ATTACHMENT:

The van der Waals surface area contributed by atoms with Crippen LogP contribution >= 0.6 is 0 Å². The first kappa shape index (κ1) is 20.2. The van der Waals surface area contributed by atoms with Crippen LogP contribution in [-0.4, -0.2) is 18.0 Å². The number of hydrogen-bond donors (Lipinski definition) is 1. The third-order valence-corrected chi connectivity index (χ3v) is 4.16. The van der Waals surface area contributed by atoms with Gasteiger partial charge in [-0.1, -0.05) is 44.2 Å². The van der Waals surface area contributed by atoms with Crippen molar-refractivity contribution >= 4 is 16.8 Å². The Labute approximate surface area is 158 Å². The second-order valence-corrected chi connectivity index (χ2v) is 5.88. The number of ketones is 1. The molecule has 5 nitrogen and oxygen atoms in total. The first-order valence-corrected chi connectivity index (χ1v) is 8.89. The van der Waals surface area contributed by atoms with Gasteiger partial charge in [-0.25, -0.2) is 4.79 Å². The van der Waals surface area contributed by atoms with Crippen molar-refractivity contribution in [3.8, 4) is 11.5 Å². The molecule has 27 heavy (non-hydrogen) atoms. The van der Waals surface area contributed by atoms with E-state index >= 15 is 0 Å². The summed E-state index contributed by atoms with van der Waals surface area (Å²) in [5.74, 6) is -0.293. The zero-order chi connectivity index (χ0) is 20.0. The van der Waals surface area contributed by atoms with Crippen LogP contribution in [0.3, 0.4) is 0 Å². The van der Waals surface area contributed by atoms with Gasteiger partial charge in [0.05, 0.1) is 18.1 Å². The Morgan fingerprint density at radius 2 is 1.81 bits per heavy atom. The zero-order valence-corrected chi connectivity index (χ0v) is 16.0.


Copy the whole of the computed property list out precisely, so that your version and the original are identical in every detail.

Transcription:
The van der Waals surface area contributed by atoms with Crippen LogP contribution >= 0.6 is 0 Å². The first kappa shape index (κ1) is 20.2. The van der Waals surface area contributed by atoms with Crippen LogP contribution in [-0.4, -0.2) is 18.0 Å². The number of hydrogen-bond donors (Lipinski definition) is 1. The third-order valence-corrected chi connectivity index (χ3v) is 4.16. The van der Waals surface area contributed by atoms with Gasteiger partial charge in [-0.1, -0.05) is 44.2 Å². The van der Waals surface area contributed by atoms with Crippen molar-refractivity contribution >= 4 is 16.8 Å². The Labute approximate surface area is 158 Å². The second-order valence-corrected chi connectivity index (χ2v) is 5.88. The number of ketones is 1. The molecule has 5 nitrogen and oxygen atoms in total. The first-order valence-corrected chi connectivity index (χ1v) is 8.89. The van der Waals surface area contributed by atoms with Gasteiger partial charge in [-0.25, -0.2) is 4.79 Å². The van der Waals surface area contributed by atoms with Crippen molar-refractivity contribution in [3.8, 4) is 11.5 Å². The molecule has 27 heavy (non-hydrogen) atoms. The van der Waals surface area contributed by atoms with E-state index >= 15 is 0 Å². The summed E-state index contributed by atoms with van der Waals surface area (Å²) in [5.74, 6) is -0.293. The zero-order chi connectivity index (χ0) is 20.0. The van der Waals surface area contributed by atoms with Crippen LogP contribution in [0.3, 0.4) is 0 Å². The van der Waals surface area contributed by atoms with Gasteiger partial charge in [0.05, 0.1) is 18.1 Å². The Morgan fingerprint density at radius 2 is 1.81 bits per heavy atom. The zero-order valence-corrected chi connectivity index (χ0v) is 16.0.